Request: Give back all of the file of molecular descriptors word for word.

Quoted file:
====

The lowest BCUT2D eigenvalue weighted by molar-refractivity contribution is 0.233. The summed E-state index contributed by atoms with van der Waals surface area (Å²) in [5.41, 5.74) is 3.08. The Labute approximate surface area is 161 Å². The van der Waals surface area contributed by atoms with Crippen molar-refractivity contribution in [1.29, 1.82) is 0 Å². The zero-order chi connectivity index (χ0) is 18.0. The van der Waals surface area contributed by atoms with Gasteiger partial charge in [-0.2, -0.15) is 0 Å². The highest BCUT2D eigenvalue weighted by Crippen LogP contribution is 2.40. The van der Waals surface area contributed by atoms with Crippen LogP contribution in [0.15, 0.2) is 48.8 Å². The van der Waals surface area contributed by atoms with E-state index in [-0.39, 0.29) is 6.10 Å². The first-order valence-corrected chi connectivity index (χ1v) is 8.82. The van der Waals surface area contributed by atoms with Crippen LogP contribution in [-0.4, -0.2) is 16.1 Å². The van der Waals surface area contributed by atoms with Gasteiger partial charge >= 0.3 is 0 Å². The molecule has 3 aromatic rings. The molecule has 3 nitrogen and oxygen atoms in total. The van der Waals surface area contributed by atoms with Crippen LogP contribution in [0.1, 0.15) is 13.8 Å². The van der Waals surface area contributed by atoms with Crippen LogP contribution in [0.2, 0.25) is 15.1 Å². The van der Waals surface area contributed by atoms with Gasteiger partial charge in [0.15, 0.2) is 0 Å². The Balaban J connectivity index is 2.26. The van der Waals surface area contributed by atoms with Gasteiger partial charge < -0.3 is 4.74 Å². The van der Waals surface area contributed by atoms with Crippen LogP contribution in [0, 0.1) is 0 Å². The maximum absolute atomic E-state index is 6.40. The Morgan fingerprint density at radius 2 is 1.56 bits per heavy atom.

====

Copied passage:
The lowest BCUT2D eigenvalue weighted by molar-refractivity contribution is 0.233. The summed E-state index contributed by atoms with van der Waals surface area (Å²) in [5.41, 5.74) is 3.08. The Labute approximate surface area is 161 Å². The van der Waals surface area contributed by atoms with Crippen molar-refractivity contribution in [1.29, 1.82) is 0 Å². The zero-order chi connectivity index (χ0) is 18.0. The van der Waals surface area contributed by atoms with Gasteiger partial charge in [-0.2, -0.15) is 0 Å². The highest BCUT2D eigenvalue weighted by Crippen LogP contribution is 2.40. The van der Waals surface area contributed by atoms with Crippen LogP contribution in [0.15, 0.2) is 48.8 Å². The van der Waals surface area contributed by atoms with E-state index in [-0.39, 0.29) is 6.10 Å². The first-order valence-corrected chi connectivity index (χ1v) is 8.82. The van der Waals surface area contributed by atoms with Crippen LogP contribution in [-0.4, -0.2) is 16.1 Å². The van der Waals surface area contributed by atoms with Gasteiger partial charge >= 0.3 is 0 Å². The molecule has 3 aromatic rings. The molecule has 3 nitrogen and oxygen atoms in total. The van der Waals surface area contributed by atoms with Crippen LogP contribution in [0.1, 0.15) is 13.8 Å². The van der Waals surface area contributed by atoms with Crippen LogP contribution in [0.2, 0.25) is 15.1 Å². The van der Waals surface area contributed by atoms with Gasteiger partial charge in [0.15, 0.2) is 0 Å². The Balaban J connectivity index is 2.26. The van der Waals surface area contributed by atoms with Gasteiger partial charge < -0.3 is 4.74 Å². The van der Waals surface area contributed by atoms with Crippen LogP contribution in [0, 0.1) is 0 Å². The maximum absolute atomic E-state index is 6.40. The Morgan fingerprint density at radius 2 is 1.56 bits per heavy atom.